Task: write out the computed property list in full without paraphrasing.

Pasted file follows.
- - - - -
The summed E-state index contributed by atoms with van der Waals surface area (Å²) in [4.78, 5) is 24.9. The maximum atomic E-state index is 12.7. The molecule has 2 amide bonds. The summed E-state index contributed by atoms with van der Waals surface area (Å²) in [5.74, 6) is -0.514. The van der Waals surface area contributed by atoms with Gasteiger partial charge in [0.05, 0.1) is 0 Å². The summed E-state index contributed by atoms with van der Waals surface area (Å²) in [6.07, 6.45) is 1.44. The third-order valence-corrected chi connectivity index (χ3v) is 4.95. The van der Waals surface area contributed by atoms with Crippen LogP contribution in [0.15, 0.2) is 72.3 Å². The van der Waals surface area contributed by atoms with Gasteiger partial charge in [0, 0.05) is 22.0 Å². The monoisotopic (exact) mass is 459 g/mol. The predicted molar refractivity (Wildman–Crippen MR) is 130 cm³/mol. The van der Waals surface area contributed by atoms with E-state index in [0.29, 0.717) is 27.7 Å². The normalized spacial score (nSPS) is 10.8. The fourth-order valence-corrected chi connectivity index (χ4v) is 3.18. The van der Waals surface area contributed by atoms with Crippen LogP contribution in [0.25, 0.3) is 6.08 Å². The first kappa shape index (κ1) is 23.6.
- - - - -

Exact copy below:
The summed E-state index contributed by atoms with van der Waals surface area (Å²) in [4.78, 5) is 24.9. The maximum atomic E-state index is 12.7. The molecule has 2 amide bonds. The summed E-state index contributed by atoms with van der Waals surface area (Å²) in [5.74, 6) is -0.514. The van der Waals surface area contributed by atoms with Gasteiger partial charge in [0.05, 0.1) is 0 Å². The summed E-state index contributed by atoms with van der Waals surface area (Å²) in [6.07, 6.45) is 1.44. The third-order valence-corrected chi connectivity index (χ3v) is 4.95. The van der Waals surface area contributed by atoms with Crippen LogP contribution in [0.15, 0.2) is 72.3 Å². The van der Waals surface area contributed by atoms with Gasteiger partial charge in [0, 0.05) is 22.0 Å². The monoisotopic (exact) mass is 459 g/mol. The predicted molar refractivity (Wildman–Crippen MR) is 130 cm³/mol. The van der Waals surface area contributed by atoms with E-state index in [0.29, 0.717) is 27.7 Å². The normalized spacial score (nSPS) is 10.8. The fourth-order valence-corrected chi connectivity index (χ4v) is 3.18. The van der Waals surface area contributed by atoms with Crippen LogP contribution in [0.25, 0.3) is 6.08 Å². The first kappa shape index (κ1) is 23.6.